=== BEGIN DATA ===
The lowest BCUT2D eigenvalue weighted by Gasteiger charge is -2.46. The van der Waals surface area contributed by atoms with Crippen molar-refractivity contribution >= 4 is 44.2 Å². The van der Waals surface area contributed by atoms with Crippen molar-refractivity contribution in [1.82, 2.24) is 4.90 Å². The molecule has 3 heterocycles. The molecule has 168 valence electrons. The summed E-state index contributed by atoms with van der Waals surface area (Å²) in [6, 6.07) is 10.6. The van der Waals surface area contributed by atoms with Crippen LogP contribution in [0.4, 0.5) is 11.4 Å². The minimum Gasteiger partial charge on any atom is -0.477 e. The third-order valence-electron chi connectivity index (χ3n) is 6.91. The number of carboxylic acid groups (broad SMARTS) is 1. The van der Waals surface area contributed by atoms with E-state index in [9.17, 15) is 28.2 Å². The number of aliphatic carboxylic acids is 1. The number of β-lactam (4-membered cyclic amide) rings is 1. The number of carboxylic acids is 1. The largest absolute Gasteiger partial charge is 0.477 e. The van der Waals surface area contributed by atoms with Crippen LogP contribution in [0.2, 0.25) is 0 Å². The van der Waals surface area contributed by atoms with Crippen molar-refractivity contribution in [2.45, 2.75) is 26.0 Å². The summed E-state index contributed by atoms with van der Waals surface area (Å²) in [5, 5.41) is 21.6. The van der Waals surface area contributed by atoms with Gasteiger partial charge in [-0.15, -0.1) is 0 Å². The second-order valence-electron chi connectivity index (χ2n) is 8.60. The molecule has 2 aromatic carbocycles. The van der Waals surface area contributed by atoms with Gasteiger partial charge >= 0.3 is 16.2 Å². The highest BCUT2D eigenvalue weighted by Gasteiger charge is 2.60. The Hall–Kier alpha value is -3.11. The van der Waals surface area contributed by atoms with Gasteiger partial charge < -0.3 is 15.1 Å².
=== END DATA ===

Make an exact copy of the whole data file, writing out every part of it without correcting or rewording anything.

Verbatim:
The lowest BCUT2D eigenvalue weighted by Gasteiger charge is -2.46. The van der Waals surface area contributed by atoms with Crippen molar-refractivity contribution >= 4 is 44.2 Å². The van der Waals surface area contributed by atoms with Crippen molar-refractivity contribution in [1.82, 2.24) is 4.90 Å². The molecule has 3 heterocycles. The molecule has 168 valence electrons. The summed E-state index contributed by atoms with van der Waals surface area (Å²) in [6, 6.07) is 10.6. The van der Waals surface area contributed by atoms with Crippen LogP contribution in [0.4, 0.5) is 11.4 Å². The minimum Gasteiger partial charge on any atom is -0.477 e. The third-order valence-electron chi connectivity index (χ3n) is 6.91. The number of carboxylic acid groups (broad SMARTS) is 1. The van der Waals surface area contributed by atoms with E-state index in [9.17, 15) is 28.2 Å². The number of aliphatic carboxylic acids is 1. The number of β-lactam (4-membered cyclic amide) rings is 1. The number of carboxylic acids is 1. The largest absolute Gasteiger partial charge is 0.477 e. The van der Waals surface area contributed by atoms with Crippen LogP contribution in [0.2, 0.25) is 0 Å². The van der Waals surface area contributed by atoms with Crippen molar-refractivity contribution in [2.45, 2.75) is 26.0 Å². The summed E-state index contributed by atoms with van der Waals surface area (Å²) in [5, 5.41) is 21.6. The van der Waals surface area contributed by atoms with Gasteiger partial charge in [-0.15, -0.1) is 0 Å². The second-order valence-electron chi connectivity index (χ2n) is 8.60. The molecule has 2 aromatic carbocycles. The van der Waals surface area contributed by atoms with Gasteiger partial charge >= 0.3 is 16.2 Å². The highest BCUT2D eigenvalue weighted by Gasteiger charge is 2.60. The Hall–Kier alpha value is -3.11. The van der Waals surface area contributed by atoms with Gasteiger partial charge < -0.3 is 15.1 Å².